Sweden’s Social Media Misstep
In an innovative (and possibly precedent setting) use of social media, the Swedish government has handed the country’s official Twitter account (@Sweden) over to a different citizen each week, with the aim of increasing interest in tourism. And while the social media campaign has been in fact running since December 2011, it came to global attention very recently, after this week’s current tweeter Sonja Abrahamsson posted tweets regarding Jews and Nazis.
Unsurprisingly, the incendiary subject matter sparked an international debate over whether the mother-of-two’s tweets should be deemed offensive or not. It was ultimately stated by Maria Ziv, a spokeswoman from VisitSweden, that the tweets in question would not be removed.
The offending remarks came less than five minutes after SonjaAbrahamsson clarified in a tweet to BBC technology reporter Kate Russell that the purpose of the social media exercise was not to directly promote Sweden, but rather to simply be herself. The next day, Russell tweeted “I had to sit on my hands most of the day so as not to get involved – she [Abrahamsson] will do her own thing anyway, right?”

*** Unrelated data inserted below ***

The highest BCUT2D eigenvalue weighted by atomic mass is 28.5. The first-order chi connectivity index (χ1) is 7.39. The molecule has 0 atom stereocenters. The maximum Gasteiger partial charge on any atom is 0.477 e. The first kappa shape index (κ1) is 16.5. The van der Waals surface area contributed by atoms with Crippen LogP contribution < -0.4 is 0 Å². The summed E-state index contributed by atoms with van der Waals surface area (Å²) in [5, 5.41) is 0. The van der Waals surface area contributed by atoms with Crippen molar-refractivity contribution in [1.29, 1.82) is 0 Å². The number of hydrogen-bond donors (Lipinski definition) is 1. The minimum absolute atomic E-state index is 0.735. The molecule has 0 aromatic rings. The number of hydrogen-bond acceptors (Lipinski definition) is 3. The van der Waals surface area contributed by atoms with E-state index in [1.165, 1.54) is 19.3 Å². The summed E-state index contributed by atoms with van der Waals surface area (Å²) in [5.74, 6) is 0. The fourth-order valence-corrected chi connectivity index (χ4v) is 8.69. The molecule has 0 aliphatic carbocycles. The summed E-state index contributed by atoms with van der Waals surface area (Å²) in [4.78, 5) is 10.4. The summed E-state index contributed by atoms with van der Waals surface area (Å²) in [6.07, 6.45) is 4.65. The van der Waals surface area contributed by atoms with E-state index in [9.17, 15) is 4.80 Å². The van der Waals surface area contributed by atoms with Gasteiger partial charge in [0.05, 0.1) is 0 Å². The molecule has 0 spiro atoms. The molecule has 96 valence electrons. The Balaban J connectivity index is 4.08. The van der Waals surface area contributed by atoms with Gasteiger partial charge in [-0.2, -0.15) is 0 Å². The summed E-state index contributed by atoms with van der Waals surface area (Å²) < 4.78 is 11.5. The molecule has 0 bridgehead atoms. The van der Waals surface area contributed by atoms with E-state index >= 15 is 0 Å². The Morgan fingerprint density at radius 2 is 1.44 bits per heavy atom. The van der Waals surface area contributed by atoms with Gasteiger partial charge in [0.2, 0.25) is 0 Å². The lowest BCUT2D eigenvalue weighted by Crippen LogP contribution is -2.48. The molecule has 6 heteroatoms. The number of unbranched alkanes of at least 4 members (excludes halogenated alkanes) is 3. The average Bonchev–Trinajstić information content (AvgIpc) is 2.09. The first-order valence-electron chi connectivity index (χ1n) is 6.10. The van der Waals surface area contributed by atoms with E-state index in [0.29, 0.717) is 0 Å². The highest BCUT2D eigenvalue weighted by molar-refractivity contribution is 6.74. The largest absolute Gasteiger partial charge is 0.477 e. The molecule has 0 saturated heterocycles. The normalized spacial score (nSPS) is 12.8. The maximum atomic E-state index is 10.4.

On top of her tweets about Jews, Sonja Abrahamsson has also caused a stir by posting a photo of herself breastfeeding her son, and a Photoshopped image of Freddy Mercury staring at some food, with the caption “This pic I call ‘hungry gay with aids’”. Tweets from the @Sweden account do not undergo any kind of moderation before becoming visible to the public, and can therefore include all manner of content. When writing about politics and current affairs, account users are merely required to include the hashtag #myownopinion.
But while some Twitter users are horrified at Abrahamsson’s supposed misuse of the @Sweden account, others are applauding her for shaking things up a little, and for showcasing herself as a less sanitised, more fallible ambassador for her country. At this rate, Sonja Abrahamsson may fast become the face of Swedish social media. She is already competing with Lisbeth Salander, the fictitious “Girl with the Dragon Tattoo”, for the title of most infamous Swedish female.
And perhaps that was the goal of the project all along; earlier in the month, before Sonja-gate, Malin Nyberg from VisitSweden told the BBC: “This is really just showing how many different kinds of people there are in Sweden. By doing this, people will get more interested and curious about Sweden.”
So what do you think? Is there really no such thing as bad publicity? And how do you think your country would fare, if it allowed its citizens to become international representatives via Twitter? Let us know in the comments.